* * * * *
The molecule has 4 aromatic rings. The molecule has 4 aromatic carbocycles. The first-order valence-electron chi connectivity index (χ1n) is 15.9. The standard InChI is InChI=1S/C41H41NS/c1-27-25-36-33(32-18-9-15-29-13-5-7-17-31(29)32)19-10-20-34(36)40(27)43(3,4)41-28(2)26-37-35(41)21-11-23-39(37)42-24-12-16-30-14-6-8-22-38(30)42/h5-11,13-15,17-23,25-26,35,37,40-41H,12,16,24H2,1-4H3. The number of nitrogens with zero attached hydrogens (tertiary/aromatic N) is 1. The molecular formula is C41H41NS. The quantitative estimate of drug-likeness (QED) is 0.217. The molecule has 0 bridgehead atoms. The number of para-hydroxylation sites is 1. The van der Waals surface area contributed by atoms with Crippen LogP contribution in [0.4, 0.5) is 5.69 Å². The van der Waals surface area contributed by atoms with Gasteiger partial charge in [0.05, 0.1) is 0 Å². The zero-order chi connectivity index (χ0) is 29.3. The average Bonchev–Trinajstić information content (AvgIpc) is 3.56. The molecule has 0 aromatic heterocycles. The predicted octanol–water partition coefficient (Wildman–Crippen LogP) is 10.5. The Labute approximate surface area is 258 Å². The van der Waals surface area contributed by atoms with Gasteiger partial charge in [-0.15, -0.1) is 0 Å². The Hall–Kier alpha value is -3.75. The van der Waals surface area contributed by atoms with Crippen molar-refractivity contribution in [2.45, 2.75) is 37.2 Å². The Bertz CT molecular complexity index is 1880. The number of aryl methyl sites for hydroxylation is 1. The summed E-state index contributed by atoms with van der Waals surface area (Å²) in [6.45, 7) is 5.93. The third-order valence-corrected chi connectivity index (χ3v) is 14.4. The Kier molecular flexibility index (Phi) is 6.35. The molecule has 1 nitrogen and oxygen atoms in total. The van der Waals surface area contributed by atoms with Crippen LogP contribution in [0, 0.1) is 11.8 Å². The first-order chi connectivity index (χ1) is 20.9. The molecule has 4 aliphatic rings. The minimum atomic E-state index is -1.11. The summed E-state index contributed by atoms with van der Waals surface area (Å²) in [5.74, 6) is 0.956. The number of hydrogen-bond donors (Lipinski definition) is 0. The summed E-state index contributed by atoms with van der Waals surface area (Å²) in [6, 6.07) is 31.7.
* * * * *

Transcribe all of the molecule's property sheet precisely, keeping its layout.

The molecule has 4 aromatic rings. The molecule has 4 aromatic carbocycles. The first-order valence-electron chi connectivity index (χ1n) is 15.9. The standard InChI is InChI=1S/C41H41NS/c1-27-25-36-33(32-18-9-15-29-13-5-7-17-31(29)32)19-10-20-34(36)40(27)43(3,4)41-28(2)26-37-35(41)21-11-23-39(37)42-24-12-16-30-14-6-8-22-38(30)42/h5-11,13-15,17-23,25-26,35,37,40-41H,12,16,24H2,1-4H3. The number of nitrogens with zero attached hydrogens (tertiary/aromatic N) is 1. The molecular formula is C41H41NS. The quantitative estimate of drug-likeness (QED) is 0.217. The molecule has 0 bridgehead atoms. The number of para-hydroxylation sites is 1. The van der Waals surface area contributed by atoms with Crippen LogP contribution in [0.4, 0.5) is 5.69 Å². The van der Waals surface area contributed by atoms with Gasteiger partial charge in [0.05, 0.1) is 0 Å². The zero-order chi connectivity index (χ0) is 29.3. The average Bonchev–Trinajstić information content (AvgIpc) is 3.56. The molecule has 0 aromatic heterocycles. The predicted octanol–water partition coefficient (Wildman–Crippen LogP) is 10.5. The Labute approximate surface area is 258 Å². The van der Waals surface area contributed by atoms with Gasteiger partial charge in [-0.15, -0.1) is 0 Å². The Hall–Kier alpha value is -3.75. The van der Waals surface area contributed by atoms with Crippen molar-refractivity contribution in [2.45, 2.75) is 37.2 Å². The Bertz CT molecular complexity index is 1880. The number of aryl methyl sites for hydroxylation is 1. The summed E-state index contributed by atoms with van der Waals surface area (Å²) in [6.45, 7) is 5.93. The third-order valence-corrected chi connectivity index (χ3v) is 14.4. The Kier molecular flexibility index (Phi) is 6.35. The molecule has 1 nitrogen and oxygen atoms in total. The van der Waals surface area contributed by atoms with Crippen LogP contribution in [0, 0.1) is 11.8 Å². The first-order chi connectivity index (χ1) is 20.9. The molecule has 4 aliphatic rings. The minimum atomic E-state index is -1.11. The summed E-state index contributed by atoms with van der Waals surface area (Å²) in [5.74, 6) is 0.956. The number of hydrogen-bond donors (Lipinski definition) is 0. The summed E-state index contributed by atoms with van der Waals surface area (Å²) in [6, 6.07) is 31.7.